In sixth grade there was this project about uniqueness and each of us had to present. Everyone hated me in sixth grade. I’m still not sure why: I never said a word, never bothered anyone, never made eye contact, only hid in the walls that matched my shirt color. Only a year before I was the most popular kid in elementary school, but middle school had a different set of rules. It could’ve been they were racist since I was the only Asian; it could’ve been I was just nerdy, awkward, ungainly, and a nobody. Any presentation about my uniqueness would’ve been a joke.
We each drew self-portraits. I drew a big rainbow behind my head, which I didn’t know was a bull’s eye in sixth grade. When the teacher called me up, I didn’t have to worry about people staring because no one looked at me. Halfway through the speech my voice cracked and I stopped. That’s when everyone decided to look up. I paused for a long time. Someone laughed. Someone else coughed, not quietly. I started speaking again. Without finishing I sat down. It was there that stage fright has plagued me ever since.
Every survey says that public speaking is the number one fear in America, ahead of death and skydiving. That means people would rather die jumping out of a plane than speak in front of a crowd. I was mostly confident in front of friends and I could make people laugh, but throw me in front of a strange audience and I’d crumble into noodles. All those stereotypical symptoms of stage fright are true: sweaty palms, sweaty back, wobbly knees, numb hands, clenched teeth, tingly feet, shaky voice, nausea, vertigo, disorientation, light-headedness, drawing a blank, stuttering, dry mouth, feeling judged, intense anxiety, a sense of failure and incompetency, hyperactive movements, repeated motions and words, tunnel vision, heart palpitations. The only one I haven’t experienced is total black-out.
Somehow I knew one day that my future career, whatever it was, would involve speaking. I had to get over this. In high school I asked my pastor if I could share a testimony at a revival we were hosting. It was approved. Since I knew my own church people, I figured it would be easier. I thought thirty people would be there, which was manageable. About two-hundred showed up. I did the only thing I knew how to do: I started off cracking jokes on the people I cared about. Everyone was laughing. I relaxed. I thought I would pass out in mid-sentence, but I made it. The guest speaker that night said, “That guy should be a pastor.”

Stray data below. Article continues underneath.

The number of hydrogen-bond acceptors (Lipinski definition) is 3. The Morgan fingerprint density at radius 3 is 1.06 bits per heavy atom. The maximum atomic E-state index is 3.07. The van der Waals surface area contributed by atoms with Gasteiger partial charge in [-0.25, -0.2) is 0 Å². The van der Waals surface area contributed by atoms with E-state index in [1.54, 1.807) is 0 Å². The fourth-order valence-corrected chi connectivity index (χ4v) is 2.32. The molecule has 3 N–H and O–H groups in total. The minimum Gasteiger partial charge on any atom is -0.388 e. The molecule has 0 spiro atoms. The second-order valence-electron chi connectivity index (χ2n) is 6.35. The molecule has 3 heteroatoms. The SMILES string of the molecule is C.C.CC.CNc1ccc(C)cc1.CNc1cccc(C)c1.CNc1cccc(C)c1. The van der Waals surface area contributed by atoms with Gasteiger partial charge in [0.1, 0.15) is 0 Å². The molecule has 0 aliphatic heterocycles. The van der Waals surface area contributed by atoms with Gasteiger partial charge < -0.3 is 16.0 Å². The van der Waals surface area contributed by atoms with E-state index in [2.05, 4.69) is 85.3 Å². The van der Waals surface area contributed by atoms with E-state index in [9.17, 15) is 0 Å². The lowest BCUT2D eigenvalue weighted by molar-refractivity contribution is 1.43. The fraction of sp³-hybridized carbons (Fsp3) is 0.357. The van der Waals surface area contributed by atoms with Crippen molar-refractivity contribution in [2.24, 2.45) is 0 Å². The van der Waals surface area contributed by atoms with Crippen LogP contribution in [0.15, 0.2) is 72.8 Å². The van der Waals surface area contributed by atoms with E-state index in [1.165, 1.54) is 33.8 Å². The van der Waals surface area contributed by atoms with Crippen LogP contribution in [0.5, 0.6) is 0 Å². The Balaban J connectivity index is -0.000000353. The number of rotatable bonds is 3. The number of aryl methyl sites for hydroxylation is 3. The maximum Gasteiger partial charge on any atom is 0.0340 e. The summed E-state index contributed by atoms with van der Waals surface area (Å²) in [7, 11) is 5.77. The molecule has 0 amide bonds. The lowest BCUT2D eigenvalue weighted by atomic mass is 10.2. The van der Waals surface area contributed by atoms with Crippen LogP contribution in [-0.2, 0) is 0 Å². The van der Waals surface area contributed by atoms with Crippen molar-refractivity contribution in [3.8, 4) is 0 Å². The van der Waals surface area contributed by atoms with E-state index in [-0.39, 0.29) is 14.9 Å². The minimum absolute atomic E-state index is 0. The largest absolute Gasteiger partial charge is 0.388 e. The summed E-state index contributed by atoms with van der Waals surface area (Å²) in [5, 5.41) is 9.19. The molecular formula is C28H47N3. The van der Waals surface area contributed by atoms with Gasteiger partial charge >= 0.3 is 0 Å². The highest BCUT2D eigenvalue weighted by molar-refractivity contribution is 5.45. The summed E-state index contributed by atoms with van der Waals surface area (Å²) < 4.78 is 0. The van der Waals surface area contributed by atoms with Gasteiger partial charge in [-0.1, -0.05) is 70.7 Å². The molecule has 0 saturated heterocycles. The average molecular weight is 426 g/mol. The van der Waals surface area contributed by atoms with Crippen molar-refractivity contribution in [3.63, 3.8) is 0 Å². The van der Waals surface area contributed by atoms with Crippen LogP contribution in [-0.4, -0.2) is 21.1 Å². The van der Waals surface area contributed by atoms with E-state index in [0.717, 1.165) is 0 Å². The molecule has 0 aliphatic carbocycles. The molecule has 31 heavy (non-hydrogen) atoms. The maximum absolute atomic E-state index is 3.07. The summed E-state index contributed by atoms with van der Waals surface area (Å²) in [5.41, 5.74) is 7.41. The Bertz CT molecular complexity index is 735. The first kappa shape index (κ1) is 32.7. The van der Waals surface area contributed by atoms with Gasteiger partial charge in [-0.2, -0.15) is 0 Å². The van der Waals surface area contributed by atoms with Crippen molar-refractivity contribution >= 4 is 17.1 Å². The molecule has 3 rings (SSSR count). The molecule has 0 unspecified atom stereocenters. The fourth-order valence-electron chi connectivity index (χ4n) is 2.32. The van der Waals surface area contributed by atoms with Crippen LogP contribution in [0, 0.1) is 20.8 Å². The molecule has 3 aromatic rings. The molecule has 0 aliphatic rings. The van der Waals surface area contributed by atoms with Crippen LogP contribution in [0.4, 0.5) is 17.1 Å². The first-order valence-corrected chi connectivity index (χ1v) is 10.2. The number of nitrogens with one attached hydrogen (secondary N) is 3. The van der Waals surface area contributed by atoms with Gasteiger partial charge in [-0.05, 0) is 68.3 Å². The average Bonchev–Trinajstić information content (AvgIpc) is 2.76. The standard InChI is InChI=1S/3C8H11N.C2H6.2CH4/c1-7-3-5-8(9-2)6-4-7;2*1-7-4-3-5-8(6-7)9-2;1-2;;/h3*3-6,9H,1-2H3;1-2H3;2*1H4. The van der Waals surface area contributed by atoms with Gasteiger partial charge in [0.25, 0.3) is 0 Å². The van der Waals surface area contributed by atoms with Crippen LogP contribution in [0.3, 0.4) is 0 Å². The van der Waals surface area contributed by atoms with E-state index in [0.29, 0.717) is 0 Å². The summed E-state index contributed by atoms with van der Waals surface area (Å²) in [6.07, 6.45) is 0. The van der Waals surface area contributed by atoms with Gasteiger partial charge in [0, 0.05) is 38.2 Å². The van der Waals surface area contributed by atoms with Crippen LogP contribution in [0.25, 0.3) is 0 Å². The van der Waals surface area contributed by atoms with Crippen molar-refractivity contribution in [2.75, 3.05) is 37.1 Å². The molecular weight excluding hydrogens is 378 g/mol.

I took a speech class in college and the professor, Mr. Johns, was about the most encouraging guy on the face of the earth. We all had to do three speeches: informative, instructional, and persuasive. I did all three on racism, since it was the root of my stage fright and a familiar issue. There was a black girl in the class who was like me, taking the class because she wanted to overcome her fear. In her first speech she burst into tears and couldn’t stop shaking. I thought I had it bad but this girl literally came undone at the seams. I was worried that we would have to call an ambulance for her. But the great thing was watching the professor and the whole class encourage her: they cheered her on, comforted her, rooted for her. She wanted to stop but the professor stayed up with her, nudging her to finish. She did. And if she could, then I better.
Opportunities came. I was asked to be a worship leader for the church. I led one of those big revivals and I threw up five minutes before start time. Later I was asked to speak a few times. God called me to be a pastor. Occasionally I would stutter, I would crack, I would fall into deep depressions about my inadequacy. There was one Sunday this year when ten minutes before the service started, I fell apart and started crying like crazy. It was a combination of the old stage fright, a ton of discouragement, and questions about why I was doing all this. I was actually going to walk out there and tell everyone that I quit and that I couldn’t do this anymore and that I wasn’t the man for the job. I wanted to say, Honestly I really suck at this, and you guys don’t care anyway. I called my mom and she calmed me down. I managed to stop my shaking long enough to preach. No one noticed anything: I was able to hide it that well. After the service I went back to my office and nearly collapsed.
I know this will be a lifelong struggle. I’m never not nervous in the pulpit, and maybe that’s a good thing, because I would never want to slide up there like some slick preacher-man riding on my own skills. I have no skills. On the other hand I hide this whole thing because I don’t want pity for my stage fright; I would never want people to feel sorry for me by paying extra attention. For those thirty or forty minutes in the pulpit I can only lean on God to do it.
Sometimes I still wonder how I even get to do this and how I ended up here when there are millions of people who could do better than me. I don’t deserve to be up there, and even if I did (which I don’t), I’m not all that good at it. But maybe it’s not about that. I think it’s okay to be a nobody because I serve a great somebody. And I’ve learned to serve a wonderful group of people whether they listen or not. The messenger is nothing; the message is everything. I can’t imagine doing anything else.
Thanks, stage fright. I’m pushed to my calling from Him, and for them.